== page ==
With regard to infrastructure, many countries in the region have announced ambitious plans to ramp up both public and private investment.10 While infrastructure needs in Asia are certainly great—the ADB estimates that up to $1 trillion in new investment is needed by 2010—public investment should be targeted carefully, to ensure that it does not crowd out private investment or have deleterious macroeconomic consequences where implementation capacity is limited.

Bolstering household consumption in China

With regard to China, further reform efforts are needed on a number of fronts to encourage household consumption. As discussed in Chapter VI, the focus should be on reforms that stimulate a permanent increase in consumption and make GDP growth more balanced over the medium term. Reform of fiscal relations between the center and the local government will be important to improve the delivery of social services and reduce the need for precautionary savings, thereby enhancing the benefit of planned increases in social expenditure. China’s ongoing capital market reforms can also contribute toward boosting consumption by enabling households to earn higher returns on alternative investment vehicles and thereby reduce the reliance of their consumption decisions on disposable wage income. The development of consumer lending products (including mortgages) and of insurance instruments would also have a similar impact.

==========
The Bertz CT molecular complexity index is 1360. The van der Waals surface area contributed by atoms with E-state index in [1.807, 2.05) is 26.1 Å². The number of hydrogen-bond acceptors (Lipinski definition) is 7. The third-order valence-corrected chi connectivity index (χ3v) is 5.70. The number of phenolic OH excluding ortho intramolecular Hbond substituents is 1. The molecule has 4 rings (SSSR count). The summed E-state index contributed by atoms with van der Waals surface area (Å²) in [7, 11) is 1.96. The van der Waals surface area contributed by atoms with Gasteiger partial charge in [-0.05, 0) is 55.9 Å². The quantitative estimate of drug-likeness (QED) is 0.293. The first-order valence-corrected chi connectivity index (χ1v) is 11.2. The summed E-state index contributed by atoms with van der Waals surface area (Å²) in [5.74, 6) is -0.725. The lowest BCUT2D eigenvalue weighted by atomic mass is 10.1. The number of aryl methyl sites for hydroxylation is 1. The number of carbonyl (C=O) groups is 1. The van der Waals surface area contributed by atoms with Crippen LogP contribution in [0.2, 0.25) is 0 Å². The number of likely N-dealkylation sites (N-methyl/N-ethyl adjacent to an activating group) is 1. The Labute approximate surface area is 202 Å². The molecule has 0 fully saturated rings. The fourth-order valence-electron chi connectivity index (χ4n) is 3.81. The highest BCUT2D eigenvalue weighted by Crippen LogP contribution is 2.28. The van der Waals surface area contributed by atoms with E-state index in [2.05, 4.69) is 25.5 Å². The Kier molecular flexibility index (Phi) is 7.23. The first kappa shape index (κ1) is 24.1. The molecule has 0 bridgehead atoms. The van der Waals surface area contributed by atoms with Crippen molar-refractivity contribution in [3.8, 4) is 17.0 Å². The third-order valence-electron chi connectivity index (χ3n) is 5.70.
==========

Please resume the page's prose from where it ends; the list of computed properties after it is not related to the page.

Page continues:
Chapter III in the August 2005 Asia-Pacific Regional Outlook contains a detailed discussion of Asia’s saving and investment patterns.


World Economic Outlook (September 2004, p. 149). See also P. Heller and S. Symansky (IMF Working Paper, WP/97/136) and R. Brooks (IMF Staff Papers Vol. 50, No. 2).


During 2003 and early 2004, intervention (at times substantial) was an important tool in Japan’s fight against deflation. By containing appreciation pressures on the yen, the risk of importing deflation was reduced.


This average excludes China and Malaysia, as well as Hong Kong SAR (which maintains an exchange rate peg). Since July 2005, the average appreciation has been about 4 percent.


Annex III in the August 2005 Asia-Pacific Regional Outlook contains a detailed analysis of the impact of Asian currency appreciation on regional current account balances.


See the September 2005 World Economic Outlook for an analysis of the adjustment of external imbalances and exchange rates over a longer time horizon.


Box 9 discusses regional financial sector initiatives.


These include the impending ASEAN-Korea free-trade agreement, and bilateral agreements between Japan and Indonesia, the Philippines, and Thailand.


See Box 10 for an analysis of whether Asian regional trade agreements have been trade- creating or trade-diverting.


Recent initiatives on this front are discussed in Chapter III.